This book gives a concise introduction to the most important facts about integral transforms, aimed at senior undergraduate or first-year graduate students. Prerequisites for the book are a good course in advanced calculus; Widder references his own *Advanced Calculus* for most of the facts used here. The book includes exercises at the end of each chapter, but they are not very challenging; most are to work out specific examples or to tie up loose ends from the chapter.

The book is not a survey of integral transforms: it deals primarily in the Laplace transform, but also deals with several analogous transforms and shows how the ideas and properties of Laplace transforms can be applied more widely. It also covers the general convolution transform, which is simply the convolving of a given kernel with the desired function, and shows how much can be proved about these transforms with minimal knowledge of the kernel. It does not deal with Fourier transforms except to develop a little bit of Fourier theory in support of some of the topics. This book is just an introduction, and Widder also wrote a number of monographs that cover these transform topics in much more detail.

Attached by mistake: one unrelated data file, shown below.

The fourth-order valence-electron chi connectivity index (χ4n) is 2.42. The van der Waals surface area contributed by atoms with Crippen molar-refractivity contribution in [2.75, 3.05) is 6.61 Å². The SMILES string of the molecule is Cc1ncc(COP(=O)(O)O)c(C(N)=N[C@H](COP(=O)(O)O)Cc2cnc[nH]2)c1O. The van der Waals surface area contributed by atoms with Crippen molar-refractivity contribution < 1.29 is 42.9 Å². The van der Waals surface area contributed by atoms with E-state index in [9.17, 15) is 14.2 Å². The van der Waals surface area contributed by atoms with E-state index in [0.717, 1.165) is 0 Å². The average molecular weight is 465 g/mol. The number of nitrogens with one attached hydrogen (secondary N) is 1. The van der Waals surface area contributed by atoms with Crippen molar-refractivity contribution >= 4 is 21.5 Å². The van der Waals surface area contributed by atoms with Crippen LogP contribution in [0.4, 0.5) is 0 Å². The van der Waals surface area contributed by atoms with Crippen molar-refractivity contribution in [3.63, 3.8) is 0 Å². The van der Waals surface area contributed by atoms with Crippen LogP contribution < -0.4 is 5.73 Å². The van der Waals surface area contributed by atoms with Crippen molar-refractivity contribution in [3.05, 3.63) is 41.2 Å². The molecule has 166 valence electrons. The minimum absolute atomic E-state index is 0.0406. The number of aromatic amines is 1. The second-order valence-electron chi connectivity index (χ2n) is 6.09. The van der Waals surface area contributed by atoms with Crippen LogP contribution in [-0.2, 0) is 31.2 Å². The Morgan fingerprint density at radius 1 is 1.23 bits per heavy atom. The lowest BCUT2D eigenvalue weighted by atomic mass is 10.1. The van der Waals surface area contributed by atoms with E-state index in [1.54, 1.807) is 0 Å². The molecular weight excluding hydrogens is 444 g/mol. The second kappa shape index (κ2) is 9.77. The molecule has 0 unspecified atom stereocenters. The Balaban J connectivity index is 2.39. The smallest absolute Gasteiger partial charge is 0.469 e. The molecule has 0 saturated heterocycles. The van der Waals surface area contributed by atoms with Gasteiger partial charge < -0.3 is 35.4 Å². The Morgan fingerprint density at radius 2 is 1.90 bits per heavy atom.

An unusual feature of the book, that works very well, is that the exposition starts out with general Dirichlet series, which are presented as the discrete form of the Laplace transform. This allows the main theorems to be developed in a simpler environment, and then we can guess the forms of the analogous theorems for the integral transforms. The Dirichlet series material is fairly in-depth and takes up about a third of the book. It includes a self-contained proof of the Prime Number Theorem that foreshadows some of the analyticity and growth theorems and Tauberian theory.

Another feature I especially appreciate is that, even though it is a pure-math book, the first chapter develops quickly, in a cookbook fashion, enough Laplace transform material to show how they can be used to solve ordinary differential and integral equations. As the author says (p. ix), “any student of transform theory will wish to be cognizant of this most important application.”

The book also has the beginnings of the moment problem, quite a bit on inverting transforms (both through complex variable and through real variable methods), the representation problem (which properties guarantee that a function can be represented as a particular transform), and Tauberian theorems.

Allen Stenger is a math hobbyist and retired software developer. He is an editor of the Missouri Journal of Mathematical Sciences. His mathematical interests are number theory and classical analysis.